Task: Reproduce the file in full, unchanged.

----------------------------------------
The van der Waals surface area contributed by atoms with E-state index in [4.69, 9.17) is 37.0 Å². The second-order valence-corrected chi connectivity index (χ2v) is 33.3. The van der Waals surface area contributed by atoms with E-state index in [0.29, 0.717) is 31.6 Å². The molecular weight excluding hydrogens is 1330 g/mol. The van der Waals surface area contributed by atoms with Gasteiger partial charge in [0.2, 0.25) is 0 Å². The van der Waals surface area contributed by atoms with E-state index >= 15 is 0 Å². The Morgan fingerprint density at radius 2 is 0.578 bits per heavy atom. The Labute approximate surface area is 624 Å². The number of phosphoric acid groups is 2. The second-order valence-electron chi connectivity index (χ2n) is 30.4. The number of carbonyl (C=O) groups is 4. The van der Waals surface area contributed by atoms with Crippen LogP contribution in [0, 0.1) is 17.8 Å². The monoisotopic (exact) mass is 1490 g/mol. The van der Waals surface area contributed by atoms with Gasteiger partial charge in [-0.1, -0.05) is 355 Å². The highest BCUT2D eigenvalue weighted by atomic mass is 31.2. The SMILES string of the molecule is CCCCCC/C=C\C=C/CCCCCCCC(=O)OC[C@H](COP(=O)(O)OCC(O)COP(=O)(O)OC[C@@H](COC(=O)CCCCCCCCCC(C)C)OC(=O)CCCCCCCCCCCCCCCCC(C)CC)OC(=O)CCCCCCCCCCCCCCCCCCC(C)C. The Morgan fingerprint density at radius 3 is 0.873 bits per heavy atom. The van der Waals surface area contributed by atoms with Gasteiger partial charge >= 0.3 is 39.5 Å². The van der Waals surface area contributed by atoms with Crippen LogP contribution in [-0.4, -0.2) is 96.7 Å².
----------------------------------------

The van der Waals surface area contributed by atoms with E-state index in [4.69, 9.17) is 37.0 Å². The second-order valence-corrected chi connectivity index (χ2v) is 33.3. The van der Waals surface area contributed by atoms with E-state index in [0.29, 0.717) is 31.6 Å². The molecular weight excluding hydrogens is 1330 g/mol. The van der Waals surface area contributed by atoms with Gasteiger partial charge in [0.2, 0.25) is 0 Å². The van der Waals surface area contributed by atoms with E-state index >= 15 is 0 Å². The Morgan fingerprint density at radius 2 is 0.578 bits per heavy atom. The Labute approximate surface area is 624 Å². The number of phosphoric acid groups is 2. The second-order valence-electron chi connectivity index (χ2n) is 30.4. The number of carbonyl (C=O) groups is 4. The van der Waals surface area contributed by atoms with Crippen LogP contribution in [0, 0.1) is 17.8 Å². The monoisotopic (exact) mass is 1490 g/mol. The van der Waals surface area contributed by atoms with Gasteiger partial charge in [-0.1, -0.05) is 355 Å². The highest BCUT2D eigenvalue weighted by atomic mass is 31.2. The SMILES string of the molecule is CCCCCC/C=C\C=C/CCCCCCCC(=O)OC[C@H](COP(=O)(O)OCC(O)COP(=O)(O)OC[C@@H](COC(=O)CCCCCCCCCC(C)C)OC(=O)CCCCCCCCCCCCCCCCC(C)CC)OC(=O)CCCCCCCCCCCCCCCCCCC(C)C. The Morgan fingerprint density at radius 3 is 0.873 bits per heavy atom. The van der Waals surface area contributed by atoms with Gasteiger partial charge >= 0.3 is 39.5 Å². The van der Waals surface area contributed by atoms with Crippen LogP contribution in [-0.4, -0.2) is 96.7 Å².